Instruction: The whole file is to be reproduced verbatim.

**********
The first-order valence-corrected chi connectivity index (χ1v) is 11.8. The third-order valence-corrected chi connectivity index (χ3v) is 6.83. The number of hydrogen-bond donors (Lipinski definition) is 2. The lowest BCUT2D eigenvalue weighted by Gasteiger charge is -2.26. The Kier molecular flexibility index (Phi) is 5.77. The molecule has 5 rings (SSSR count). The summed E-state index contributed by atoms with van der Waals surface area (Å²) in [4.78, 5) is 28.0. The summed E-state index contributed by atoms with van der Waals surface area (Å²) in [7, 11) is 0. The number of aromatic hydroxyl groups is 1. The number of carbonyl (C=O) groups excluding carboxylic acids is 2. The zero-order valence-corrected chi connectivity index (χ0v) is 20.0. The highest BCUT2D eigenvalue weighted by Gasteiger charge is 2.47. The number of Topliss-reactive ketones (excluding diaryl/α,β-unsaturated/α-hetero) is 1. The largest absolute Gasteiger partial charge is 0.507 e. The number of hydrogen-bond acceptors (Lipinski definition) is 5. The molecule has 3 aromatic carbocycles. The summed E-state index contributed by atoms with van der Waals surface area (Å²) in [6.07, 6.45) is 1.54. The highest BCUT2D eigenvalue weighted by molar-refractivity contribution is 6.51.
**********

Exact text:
The first-order valence-corrected chi connectivity index (χ1v) is 11.8. The third-order valence-corrected chi connectivity index (χ3v) is 6.83. The number of hydrogen-bond donors (Lipinski definition) is 2. The lowest BCUT2D eigenvalue weighted by Gasteiger charge is -2.26. The Kier molecular flexibility index (Phi) is 5.77. The molecule has 5 rings (SSSR count). The summed E-state index contributed by atoms with van der Waals surface area (Å²) in [4.78, 5) is 28.0. The summed E-state index contributed by atoms with van der Waals surface area (Å²) in [7, 11) is 0. The number of aromatic hydroxyl groups is 1. The number of carbonyl (C=O) groups excluding carboxylic acids is 2. The zero-order valence-corrected chi connectivity index (χ0v) is 20.0. The highest BCUT2D eigenvalue weighted by Gasteiger charge is 2.47. The number of Topliss-reactive ketones (excluding diaryl/α,β-unsaturated/α-hetero) is 1. The largest absolute Gasteiger partial charge is 0.507 e. The number of hydrogen-bond acceptors (Lipinski definition) is 5. The molecule has 3 aromatic carbocycles. The summed E-state index contributed by atoms with van der Waals surface area (Å²) in [6.07, 6.45) is 1.54. The highest BCUT2D eigenvalue weighted by molar-refractivity contribution is 6.51.